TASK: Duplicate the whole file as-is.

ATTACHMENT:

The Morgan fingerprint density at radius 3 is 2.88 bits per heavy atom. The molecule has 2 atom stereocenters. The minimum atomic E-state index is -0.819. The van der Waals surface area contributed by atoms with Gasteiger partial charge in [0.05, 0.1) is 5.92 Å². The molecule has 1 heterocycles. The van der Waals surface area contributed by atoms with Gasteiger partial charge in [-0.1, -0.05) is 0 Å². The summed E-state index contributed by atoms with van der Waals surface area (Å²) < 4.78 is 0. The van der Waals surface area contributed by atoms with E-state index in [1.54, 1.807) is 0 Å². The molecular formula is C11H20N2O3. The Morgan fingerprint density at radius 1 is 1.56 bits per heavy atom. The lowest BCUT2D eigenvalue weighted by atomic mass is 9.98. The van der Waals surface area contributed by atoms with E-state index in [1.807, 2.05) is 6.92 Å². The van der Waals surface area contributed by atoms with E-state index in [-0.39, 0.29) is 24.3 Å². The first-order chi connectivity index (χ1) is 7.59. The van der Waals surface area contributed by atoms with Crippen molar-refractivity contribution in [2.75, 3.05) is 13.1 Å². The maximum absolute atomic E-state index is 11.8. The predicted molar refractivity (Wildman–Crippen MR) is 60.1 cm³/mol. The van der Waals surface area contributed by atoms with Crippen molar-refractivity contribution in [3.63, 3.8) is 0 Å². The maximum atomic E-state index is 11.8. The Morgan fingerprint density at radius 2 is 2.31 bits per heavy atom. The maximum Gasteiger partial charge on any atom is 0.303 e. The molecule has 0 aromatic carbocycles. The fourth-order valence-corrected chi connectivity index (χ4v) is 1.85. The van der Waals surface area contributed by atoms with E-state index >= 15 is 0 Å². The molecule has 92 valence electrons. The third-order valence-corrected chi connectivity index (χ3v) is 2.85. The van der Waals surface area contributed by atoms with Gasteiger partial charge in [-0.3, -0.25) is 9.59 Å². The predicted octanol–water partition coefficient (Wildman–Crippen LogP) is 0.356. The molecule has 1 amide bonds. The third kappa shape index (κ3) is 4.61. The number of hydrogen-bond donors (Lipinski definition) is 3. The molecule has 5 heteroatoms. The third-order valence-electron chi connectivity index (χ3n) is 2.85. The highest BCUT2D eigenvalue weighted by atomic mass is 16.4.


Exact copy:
The Morgan fingerprint density at radius 3 is 2.88 bits per heavy atom. The molecule has 2 atom stereocenters. The minimum atomic E-state index is -0.819. The van der Waals surface area contributed by atoms with Gasteiger partial charge in [0.05, 0.1) is 5.92 Å². The molecule has 1 heterocycles. The van der Waals surface area contributed by atoms with Gasteiger partial charge in [-0.1, -0.05) is 0 Å². The summed E-state index contributed by atoms with van der Waals surface area (Å²) < 4.78 is 0. The van der Waals surface area contributed by atoms with E-state index in [1.54, 1.807) is 0 Å². The molecular formula is C11H20N2O3. The Morgan fingerprint density at radius 1 is 1.56 bits per heavy atom. The lowest BCUT2D eigenvalue weighted by atomic mass is 9.98. The van der Waals surface area contributed by atoms with E-state index in [1.807, 2.05) is 6.92 Å². The van der Waals surface area contributed by atoms with E-state index in [-0.39, 0.29) is 24.3 Å². The first-order chi connectivity index (χ1) is 7.59. The van der Waals surface area contributed by atoms with Crippen molar-refractivity contribution in [2.75, 3.05) is 13.1 Å². The maximum absolute atomic E-state index is 11.8. The predicted molar refractivity (Wildman–Crippen MR) is 60.1 cm³/mol. The van der Waals surface area contributed by atoms with Crippen molar-refractivity contribution in [3.63, 3.8) is 0 Å². The maximum atomic E-state index is 11.8. The Morgan fingerprint density at radius 2 is 2.31 bits per heavy atom. The maximum Gasteiger partial charge on any atom is 0.303 e. The molecule has 0 aromatic carbocycles. The fourth-order valence-corrected chi connectivity index (χ4v) is 1.85. The van der Waals surface area contributed by atoms with E-state index >= 15 is 0 Å². The molecule has 92 valence electrons. The third-order valence-corrected chi connectivity index (χ3v) is 2.85. The van der Waals surface area contributed by atoms with Gasteiger partial charge in [-0.3, -0.25) is 9.59 Å². The predicted octanol–water partition coefficient (Wildman–Crippen LogP) is 0.356. The molecule has 1 amide bonds. The third kappa shape index (κ3) is 4.61. The number of hydrogen-bond donors (Lipinski definition) is 3. The molecule has 5 heteroatoms. The third-order valence-electron chi connectivity index (χ3n) is 2.85. The highest BCUT2D eigenvalue weighted by atomic mass is 16.4.